(1)Types of studies: Peer reviewed, English language, controlled studies (either a randomized controlled trial (RCT) or a non-RCT) published between January 1966 and March 2013 were included. Cross-sectional studies, case series, dissertations, and abstracts/posters were not included.(2)Participants: Adults (mean age ≥ 18 years) with prehypertension or hypertension.(3)Interventions: Given the large variability in practices associated with the term “yoga,” only papers that explicitly labeled the intervention as “yoga” were examined. Consequently, we excluded studies that reported on the effects of any form of meditation, mindfulness-based stress reduction, or relaxation response which the authors did not specifically label as yoga. Studies of Transcendental Meditation (TM), a form of yogic meditation, were excluded, since a comprehensive review and meta-analysis regarding the effects of TM on blood pressure has been recently conducted [18]. In addition, we excluded studies only examining immediate changes following a single yoga session. We also excluded studies examining only practices rarely performed currently but historically associated with yoga such as bloodletting, starvation, and cleansing of the stomach.(4)Outcome measures: Blood pressure (mmHg) was the only outcome of interest (systolic and diastolic). Studies which did not provide blood pressure data (effect size and/or variability estimates) were excluded.

2.3. Data Extraction

Abstracts were initially examined by a single investigator (MH). Independent extraction of data on potentially eligible articles was performed by two authors (MH/RS) using predefined data fields. Disagreements between reviewers were resolved by discussion to achieve consensus. Blood pressure values with standard deviation or standard error as well as participant health status, type of yoga intervention, type of comparison group, demographic characteristics, number of participants enrolled and completing the study, location of the study, reporting of adverse events, and methods for measurement of blood pressure were gathered from each paper. Systolic and diastolic blood pressures (mmHg) were the only measures of treatment effect investigated by meta-analysis. Mean posttest values, or change scores when available, were used for analysis. Where no standard deviations were available they were calculated from the standard error. For otherwise eligible studies that did not provide blood pressure values, corresponding authors were contacted by email in an effort to obtain the information needed for inclusion in this review.

2.4. Risk of Bias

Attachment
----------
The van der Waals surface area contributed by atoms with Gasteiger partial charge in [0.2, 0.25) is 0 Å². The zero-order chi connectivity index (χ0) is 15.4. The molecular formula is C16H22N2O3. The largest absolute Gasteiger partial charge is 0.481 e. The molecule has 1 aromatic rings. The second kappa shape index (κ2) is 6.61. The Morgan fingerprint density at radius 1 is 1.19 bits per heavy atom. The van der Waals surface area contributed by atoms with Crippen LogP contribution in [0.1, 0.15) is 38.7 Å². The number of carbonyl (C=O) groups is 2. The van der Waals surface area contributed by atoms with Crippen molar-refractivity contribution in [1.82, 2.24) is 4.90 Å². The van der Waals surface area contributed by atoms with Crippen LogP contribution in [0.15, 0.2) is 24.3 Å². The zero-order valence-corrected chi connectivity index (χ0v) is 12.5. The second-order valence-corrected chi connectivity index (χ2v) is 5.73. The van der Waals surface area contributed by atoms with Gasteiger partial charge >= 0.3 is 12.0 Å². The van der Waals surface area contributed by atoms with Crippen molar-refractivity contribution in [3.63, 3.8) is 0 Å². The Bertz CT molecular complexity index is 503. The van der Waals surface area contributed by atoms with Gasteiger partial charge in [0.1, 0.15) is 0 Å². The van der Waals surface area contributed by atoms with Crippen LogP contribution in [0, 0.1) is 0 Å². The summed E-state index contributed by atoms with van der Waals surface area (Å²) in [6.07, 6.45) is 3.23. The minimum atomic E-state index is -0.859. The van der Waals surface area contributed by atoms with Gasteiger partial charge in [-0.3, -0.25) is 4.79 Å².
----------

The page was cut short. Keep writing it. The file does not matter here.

The risk of bias for each study was determined independently, but unblinded, by the same two authors using the criteria of the Cochrane Risk of Bias Tool. Disagreements were resolved by discussion to achieve consensus [36]. Studies which had unclear or high risk of bias in one or more key domains (selection, detection, attrition, reporting but not performance bias) were considered at high risk of bias.

2.5. Data Analysis/Assessment of Heterogeneity

Reference Manager (RevMan) Version 5.1 from the Cochrane Collaboration [37] was used to analyze all data and construct forest plots, as well as to evaluate heterogeneity across studies and to perform sensitivity and subgroup analyses. Statistical heterogeneity across studies was tested using Tau2, Chi2, and the method proposed by Higgins and Thompson [38]. Given the broad nature of the research question and the variability within the target studies by type of yoga and type of comparison group we expected a large degree of heterogeneity. Consequently we planned use of a random effects model for all comparisons [39].

2.6. Subgroup and Sensitivity Analysis

A primary methodological concern was whether controlled but nonrandomized studies should be included in the meta-analysis given that such studies by definition suffer from selection bias. Consequently, sensitivity analyses were conducted to assess potential variation by presence or absence of random participant allocation. In an effort to be maximally inclusive of relevant data we included studies whose populations were not explicitly hypertensive but was composed of individuals with cardiac health related issues (e.g., diabetes, metabolic syndrome) with a majority of the study participants currently hypertensive. Consequently, sensitivity analyses were conducted to assess potential variation by presence or absence of study inclusion criteria that required participants to be hypertensive.

We hypothesized a priori that variation in intervention practices would likely contribute substantial heterogeneity to the outcomes. Consequently, subgroup analyses were performed based on duration of the yoga intervention and on yoga practice components included in the intervention Yoga interventions were divided into 3 categories: (1) those that incorporated postures, meditation, and breathing (“3-element yoga”); (2) those that included fewer than the 3 yoga practices just described; (3) yoga using any combination of the three elements plus one or more additional intervention(s). We also categorized yoga intervention by total time of practice, distinguishing between studies where total time of practice was shorter or longer than the mean duration across all studies. Finally, we performed a subgroup analysis based on comparison group, as we expected between-group effects to vary depending on the control condition. For this subgroup analysis, we used three categories of comparison groups: (1) usual care, no treatment, or wait list; (2) exercise; and (3) attention control or active, nonexercise comparator.

3. Results

3.1. Literature Search